INCLUDE Platform

Dutch multinational businesses in Africa

Dutch Multinational Businesses, Dutch Government and the Promotion of Productive Employment in Sub-Saharan Africa

Multinational businesses can bring knowledge and capital to developing countries and thereby help to create and support productive employment. The extent of their contribution depends, however, on their relationship with both the host and the home governments. This research project investigates the conditions that enable and stimulate skills transfers and the integration of the host’s economy’slocal businesses in international value chains and what the home country’s government can do to make growth more inclusive and employment more productive. Focusing on Dutch multinationals, the aim is to shed light on the recent change in Dutch government policy that foresees a transition from aid to trade as the engine of inclusive growth.

Using institutional theory as its backbone, this project takes an historical perspective analyzing policies from the start of independence in Kenya and Nigeria. The methodology is qualitative and based on secondary literature. Building on facilitating workshops, structured interviews in the home and host countries will provide in-depth knowledge about the different perspectives of government agencies, local businesses that operate in international value chains and multinational businesses and will help to identify barriers to productive employment.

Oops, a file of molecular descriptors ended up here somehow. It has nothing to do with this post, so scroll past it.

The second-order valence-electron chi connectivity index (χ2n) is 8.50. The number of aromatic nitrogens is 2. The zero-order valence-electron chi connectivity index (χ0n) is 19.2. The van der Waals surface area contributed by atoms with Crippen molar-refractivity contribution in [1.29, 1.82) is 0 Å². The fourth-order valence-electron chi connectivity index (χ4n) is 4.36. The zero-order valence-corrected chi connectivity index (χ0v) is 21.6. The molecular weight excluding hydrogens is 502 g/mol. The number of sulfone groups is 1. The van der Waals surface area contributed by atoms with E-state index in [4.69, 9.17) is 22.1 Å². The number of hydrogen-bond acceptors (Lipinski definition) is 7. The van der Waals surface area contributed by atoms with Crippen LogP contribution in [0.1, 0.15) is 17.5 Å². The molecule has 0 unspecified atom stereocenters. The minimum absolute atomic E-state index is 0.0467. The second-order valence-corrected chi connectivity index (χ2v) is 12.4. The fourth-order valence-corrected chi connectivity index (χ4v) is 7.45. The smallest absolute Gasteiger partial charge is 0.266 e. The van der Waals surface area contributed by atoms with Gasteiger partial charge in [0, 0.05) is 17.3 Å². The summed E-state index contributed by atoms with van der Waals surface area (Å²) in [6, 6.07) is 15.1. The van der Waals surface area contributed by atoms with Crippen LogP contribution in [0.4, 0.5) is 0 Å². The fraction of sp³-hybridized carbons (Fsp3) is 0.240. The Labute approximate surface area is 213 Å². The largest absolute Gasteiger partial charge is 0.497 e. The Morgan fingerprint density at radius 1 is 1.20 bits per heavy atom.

Knowledge sharing will take place via policy briefs, working papers and in workshops with stakeholders that discuss and address difficulties in formulating and operationalizing policies with regard to multinational businesses.

In November 2014 this research group had their start-up workshop in Nairobi. The program of the workshop combined a keynote address by Dr. Kenneth Amaeshi of the University of Edinburgh Business School on investing for productive employment in weak institutional contexts, with presentations on government policy and foreign investment in Kenya and Nigeria as well as an overview of Dutch Multinational Investments in Kenya and Nigeria. David Ong’olo, senior policy advisor at the Netherlands Embassy in Nairobi, for example explained that there are more than 150 Dutch businesses active in Kenya, many of which have local representation. Prominent, but traditional, examples are KLM and Heineken, while increasing interest is visible in emerging sectors such as Renewable Energy, Financial Services and Medical Equipment. An important question therefore is how effective these emerging sectors are in generating productive employment. An overview presentation of the project and a full report of the workshop are available.
P1130864 P1130870

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  • African Studies Centre Leiden
  • Kenya Association of Manufacturers
  • University of Nairobi

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